Diving is a competitive sport that greatly exceeds those of simple physical movement or locomotion and demands precise motor control, timing, coordination and excellent proprioceptive sensation during the execution of the motions. Diving experts are typical elite athletes that usually commence intensive motor training at a very young age in their early childhood, and therefore serve ideal models for examining the cerebral neuroplastic changes related to long-term intensive diving training. Of note, our previous studies found that diving experts had significant changes in gray matter volume and cortical thickness in multiple brain areas21,22 as well as regional inflation in the thalamus and pallidum23, suggesting possible changes in the intracortical organization and thalamocortical connections18. According to the aforementioned tension-based hypothesis and gray matter hypothesis of cortical gyrification2,4,5, alterations in cortical gyrification are also expected in the diving experts.

Using surface-based LGI, the present study aims to investigate cortical gyrification changes in diving experts compared with matched controls. Specifically, we fitted vertex-wise linear model to compare the LGI maps between 12 professional diving experts and 12 controls. We hypothesized that diving experts would show LGI changes in multiple brain regions in response to long-term intensive diving training, including some motor cortices and the parahippocampal cortex. Given structural covariance of LGI has been used to construct structural brain networks24, we further performed exploratory network efficiency analyses of the structural cortical networks inferred from interregional correlation of LGIs to examine whether diving experts are more efficient in information processing.

Materials and Methods


All subjects of this study participated in our previous studies22,23. The twelve professional diving experts are described in detail in Table 1. In brief, all the twelve diving experts (6 females and 6 males) are national-level masters (mean age, 14.58; SD, 1.68) with top-level diving skills (In China, professional athletes are classified into A, B, C, and D categories to distinguish their competence level, which respectively corresponds to international-level masters, national-level masters, the first-class level and the second-class level). The control group (6 females and 6 males) was matched for age, gender and educational level, and included twelve healthy subjects (mean age, 14.92; SD, 1.38) who were not involved in any extensive physical training or professional experience. All of the subjects were right-handed and were medically and neurologically stable. No subjects had any lifetime histories of substance dependence. Written informed consent from their parents was obtained, and the study was approved by the Institutional Review Board of Beijing MRI Center for Brain Research. Experiments were carried out in accordance with the approved guidelines.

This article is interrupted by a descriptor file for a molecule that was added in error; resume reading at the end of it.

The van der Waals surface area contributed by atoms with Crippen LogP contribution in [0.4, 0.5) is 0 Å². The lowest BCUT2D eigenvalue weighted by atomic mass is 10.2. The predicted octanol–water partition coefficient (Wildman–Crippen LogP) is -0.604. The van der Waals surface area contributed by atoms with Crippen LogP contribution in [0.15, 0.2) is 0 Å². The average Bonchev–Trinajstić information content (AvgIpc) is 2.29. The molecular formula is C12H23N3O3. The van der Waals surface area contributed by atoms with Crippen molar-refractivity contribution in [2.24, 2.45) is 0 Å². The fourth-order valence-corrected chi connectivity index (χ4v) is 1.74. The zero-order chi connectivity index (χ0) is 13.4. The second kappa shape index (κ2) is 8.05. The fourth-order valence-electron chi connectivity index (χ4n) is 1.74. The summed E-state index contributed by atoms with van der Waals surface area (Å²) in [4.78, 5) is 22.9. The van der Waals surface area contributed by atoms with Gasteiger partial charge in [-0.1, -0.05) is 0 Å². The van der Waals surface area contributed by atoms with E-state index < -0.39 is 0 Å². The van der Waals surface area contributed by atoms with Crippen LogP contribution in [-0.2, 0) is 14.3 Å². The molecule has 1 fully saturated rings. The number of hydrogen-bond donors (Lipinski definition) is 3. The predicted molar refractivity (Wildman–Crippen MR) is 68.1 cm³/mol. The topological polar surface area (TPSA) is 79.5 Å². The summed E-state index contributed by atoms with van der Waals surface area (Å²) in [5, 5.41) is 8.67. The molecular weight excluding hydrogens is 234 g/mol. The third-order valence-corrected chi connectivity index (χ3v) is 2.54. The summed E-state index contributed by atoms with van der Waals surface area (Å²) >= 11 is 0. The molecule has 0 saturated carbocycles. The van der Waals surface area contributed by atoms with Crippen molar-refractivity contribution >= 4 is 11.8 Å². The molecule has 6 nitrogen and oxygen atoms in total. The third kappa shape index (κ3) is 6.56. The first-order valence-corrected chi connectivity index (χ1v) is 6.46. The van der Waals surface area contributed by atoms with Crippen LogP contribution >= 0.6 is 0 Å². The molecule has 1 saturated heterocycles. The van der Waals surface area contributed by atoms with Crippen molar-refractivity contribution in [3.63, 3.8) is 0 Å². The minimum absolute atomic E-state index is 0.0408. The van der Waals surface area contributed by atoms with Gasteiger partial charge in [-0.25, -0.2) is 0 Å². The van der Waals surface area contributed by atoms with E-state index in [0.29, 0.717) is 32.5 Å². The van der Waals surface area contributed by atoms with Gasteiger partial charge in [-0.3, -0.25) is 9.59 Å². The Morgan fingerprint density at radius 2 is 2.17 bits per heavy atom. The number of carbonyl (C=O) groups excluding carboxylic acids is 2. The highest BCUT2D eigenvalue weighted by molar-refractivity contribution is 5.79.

Table 1: Demographic data of the participants.

MRI Data Acquisition

High-resolution anatomical images of the whole brain were acquired on a 3-tesla Trio system (Siemens, Erlangen, Germany) with 12-channel head matrix coil using a magnetisation-prepared rapid-acquisition gradient echo sequence. The following parameters were used for the volumetric acquisition: repetition time = 2530 ms, echo time = 3.37 ms, flip angle = 7 degrees, slice thickness = 1.33 mm, FOV = 256 mm, 512 × 512- pixel matrix. The voxel size was 0.5 × 0.5 × 1.33 mm3. The scan time for the T1-weighted sequence was 486 s. During the scanning, each subject reclined in a supine position on the bed of the scanner and was asked to lie still during the imaging time. A foam head holder and padding were placed around the subject’s head. In addition, headphones were provided to block background noise.

Local Gyrification Index

Each scan was processed using FreeSurfer ( to obtain the LGI. Briefly, the LGI map can be obtained in four steps8. First, the pial surface is reconstructed in three-dimensional space. Second, an outer surface can be obtained from the outer hull which tightly wraps the pial surface. Third, the LGI was calculated for each vertex on the outer surface, as a ratio of areas of circular region centered on this vertex and the area of the corresponding region on the pial surface. Hence, LGI is able to quantify the amount of cortical surface invaginated in the sulci and measure the spatial frequency of cortical gyrification and the depth of the sulci. Fourth, the LGI map is obtained by propagating LGI values from the outer surface to the pial surface. For comparison, all of the individual reconstructed cortical surfaces were aligned to an average template by using a surface-based registration algorithm25. Then the LGI maps were resampled and smoothed with a heat kernel of 10 mm width.

Construction of Gyrification-based Networks